Well if so it's certainly not an exlusively eastern European thing. I don't know why they use dobbel-consonants in this instance in Russian, but in the Scandinavian languages one would use dobbel-consonants in a such a word as "Anna" in order to make the vowel preceding the dobbel-consonant short. I don't know IPA myself, so I can't show you, but there would be a difference in the pronounciation of "Ana" and "Anna". Pherhaps this is also the reason in Russian.


"Anna" is a common name in Italy too. Its n sound is pronounced longer than in "Ana".


"Anna" is the common form wherever I have lived in the US, including my grandmother (who had no known Eastern European ancestry). In 75 years, I have met exactly one "Ana" - and she was adopted from abroad (and pronounced it differently, by the way).


What would be the literal translation of this sentence? I have read that Russian often omitts the copula (is). Does this mean that this sentence, and similar sentences, would be translated literally as "Tom, this Anna" - with the copula being implicit? I was told by a russian friend once that only members of the russian orthodox church use the copula as this is considered archaic and stuck-up.


Yes, translating the words individually, this says ‘Tom, this Anna.’.


I think Anna is a beautiful name. Thanks Tekken and Tolstoy.


Wow! I was wrong because I used the Russian keyboard to type Tom


This pronunciation of "Tom" is Americanized. At first it sounds like "tam" meaning "there" - "There is Anna." It is not ambiguous in Russian.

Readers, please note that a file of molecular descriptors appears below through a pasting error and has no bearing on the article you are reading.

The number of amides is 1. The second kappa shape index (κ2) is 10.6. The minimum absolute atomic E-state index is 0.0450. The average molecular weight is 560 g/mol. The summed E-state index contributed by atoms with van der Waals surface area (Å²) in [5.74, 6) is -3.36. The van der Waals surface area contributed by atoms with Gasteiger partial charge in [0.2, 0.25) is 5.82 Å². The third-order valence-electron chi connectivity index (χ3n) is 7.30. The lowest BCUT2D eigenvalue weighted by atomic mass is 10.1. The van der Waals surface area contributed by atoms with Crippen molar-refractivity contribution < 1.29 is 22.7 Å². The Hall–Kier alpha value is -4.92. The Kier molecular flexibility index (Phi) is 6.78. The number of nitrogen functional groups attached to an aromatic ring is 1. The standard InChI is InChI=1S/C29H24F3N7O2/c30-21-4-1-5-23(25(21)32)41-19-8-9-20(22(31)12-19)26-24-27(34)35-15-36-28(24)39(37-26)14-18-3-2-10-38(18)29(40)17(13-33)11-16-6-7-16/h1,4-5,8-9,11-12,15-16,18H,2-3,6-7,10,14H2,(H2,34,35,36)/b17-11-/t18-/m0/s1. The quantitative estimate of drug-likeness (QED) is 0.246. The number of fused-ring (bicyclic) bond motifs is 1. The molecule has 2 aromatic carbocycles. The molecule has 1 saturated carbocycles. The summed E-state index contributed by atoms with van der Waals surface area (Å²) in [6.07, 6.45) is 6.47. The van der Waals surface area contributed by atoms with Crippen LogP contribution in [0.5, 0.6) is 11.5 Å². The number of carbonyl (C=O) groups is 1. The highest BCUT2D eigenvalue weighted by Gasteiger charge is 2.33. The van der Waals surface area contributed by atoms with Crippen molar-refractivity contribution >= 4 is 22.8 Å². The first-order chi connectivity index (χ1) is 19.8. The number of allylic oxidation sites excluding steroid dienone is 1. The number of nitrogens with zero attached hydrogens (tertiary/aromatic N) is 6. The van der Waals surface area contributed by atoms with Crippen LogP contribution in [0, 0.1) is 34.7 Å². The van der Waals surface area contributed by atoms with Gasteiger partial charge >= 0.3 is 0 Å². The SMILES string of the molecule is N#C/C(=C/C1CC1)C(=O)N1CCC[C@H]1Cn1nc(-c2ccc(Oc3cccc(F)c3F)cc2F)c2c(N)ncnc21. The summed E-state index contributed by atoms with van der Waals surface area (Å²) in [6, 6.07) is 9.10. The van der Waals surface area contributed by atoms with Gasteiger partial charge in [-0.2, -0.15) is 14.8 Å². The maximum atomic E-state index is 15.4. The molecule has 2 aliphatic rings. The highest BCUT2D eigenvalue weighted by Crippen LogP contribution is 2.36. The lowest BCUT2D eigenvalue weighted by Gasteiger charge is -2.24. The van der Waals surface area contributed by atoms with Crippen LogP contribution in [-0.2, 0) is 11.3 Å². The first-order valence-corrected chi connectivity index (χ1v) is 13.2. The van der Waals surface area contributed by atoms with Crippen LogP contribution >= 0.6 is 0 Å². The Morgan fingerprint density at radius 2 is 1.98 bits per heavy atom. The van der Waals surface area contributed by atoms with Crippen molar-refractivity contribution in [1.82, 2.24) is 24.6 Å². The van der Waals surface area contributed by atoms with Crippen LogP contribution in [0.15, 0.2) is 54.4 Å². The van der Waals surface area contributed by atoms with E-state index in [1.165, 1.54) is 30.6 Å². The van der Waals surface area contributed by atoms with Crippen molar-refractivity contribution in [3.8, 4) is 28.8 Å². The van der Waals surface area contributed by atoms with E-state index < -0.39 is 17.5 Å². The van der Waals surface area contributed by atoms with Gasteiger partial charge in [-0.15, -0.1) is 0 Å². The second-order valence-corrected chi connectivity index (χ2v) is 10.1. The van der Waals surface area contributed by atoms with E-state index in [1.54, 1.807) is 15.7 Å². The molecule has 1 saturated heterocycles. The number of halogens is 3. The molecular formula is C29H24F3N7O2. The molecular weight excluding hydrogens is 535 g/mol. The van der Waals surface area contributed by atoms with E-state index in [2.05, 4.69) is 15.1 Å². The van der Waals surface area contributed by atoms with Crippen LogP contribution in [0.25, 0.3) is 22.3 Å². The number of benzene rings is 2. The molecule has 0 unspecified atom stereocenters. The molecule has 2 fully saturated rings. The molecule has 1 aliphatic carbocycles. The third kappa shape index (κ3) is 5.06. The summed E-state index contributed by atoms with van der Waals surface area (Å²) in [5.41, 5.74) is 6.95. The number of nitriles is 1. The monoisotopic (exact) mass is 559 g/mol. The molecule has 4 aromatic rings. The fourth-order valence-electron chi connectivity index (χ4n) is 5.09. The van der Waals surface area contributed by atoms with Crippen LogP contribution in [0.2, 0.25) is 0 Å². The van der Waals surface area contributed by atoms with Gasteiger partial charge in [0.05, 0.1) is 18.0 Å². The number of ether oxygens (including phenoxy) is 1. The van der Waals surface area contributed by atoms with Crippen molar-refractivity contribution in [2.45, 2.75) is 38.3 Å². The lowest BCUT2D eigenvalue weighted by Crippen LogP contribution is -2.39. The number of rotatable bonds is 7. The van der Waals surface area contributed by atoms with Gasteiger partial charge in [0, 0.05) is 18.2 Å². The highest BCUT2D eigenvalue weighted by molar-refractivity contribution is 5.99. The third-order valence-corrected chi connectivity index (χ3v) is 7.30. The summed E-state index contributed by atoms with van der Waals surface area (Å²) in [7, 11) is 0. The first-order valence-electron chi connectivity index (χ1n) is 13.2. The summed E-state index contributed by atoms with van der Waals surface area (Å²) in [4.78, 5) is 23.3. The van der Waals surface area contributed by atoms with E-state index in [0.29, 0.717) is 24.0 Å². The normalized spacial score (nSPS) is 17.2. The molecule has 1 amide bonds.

would another way be "Tom, that is Anna." Or would that be wrong?


it should be wrong. "that" would be "там".


Yes, but the point was that the exercise was spoken, not written. The pronunciation was ambiguous.


The system did not accept It is Anna. Any comment? Thx.


Duolingo tends to be finicky with names much more than for other words.


why это and not эта? as Anna is a feminine word?


In our case you use это when you need to make a statement like "this is a table", "this is mom". You don't change it by gender in this meaning. If you change it by gender (этот/эта/это masc./fem./undef.) you have the meaning closer to "excactly this one", "the one of a kind" etc. For example: "This is a bicycle. There are a lot of bicycles. This one is red" -> "Это велосипед. Здесь много велосипедов. Этот велосипед - красный."


As I understood, this is precisely the case. THIS PARTICULAR PERSON is Anna.


Agree. Moreover one can use "это" for plural too: "это компьютеры" ("these are computers"). After "это" you can use anything responding to the question "What is this?"

But "эти компьютеры надо продать" ("these computers have to be selled"). Here "эти" means something like article "the" in English and it will change its form depending on subject ("этот, эта, эти").


I agree with you, but I'd just like to point out that этот, эта, это, эти do not act as articles. They act as determiners:

Эти компьютеры = these computers (Not "the computers")


You are probably right from formal grammar point of view but article usage is one of the most complicated parts for Russians learning English and to help them understand this topic some authors (including authors of Duolingo English course for Russians) use "этот, эта" words to translate "the" article.


But then how do you explain the difference between это and то, for example?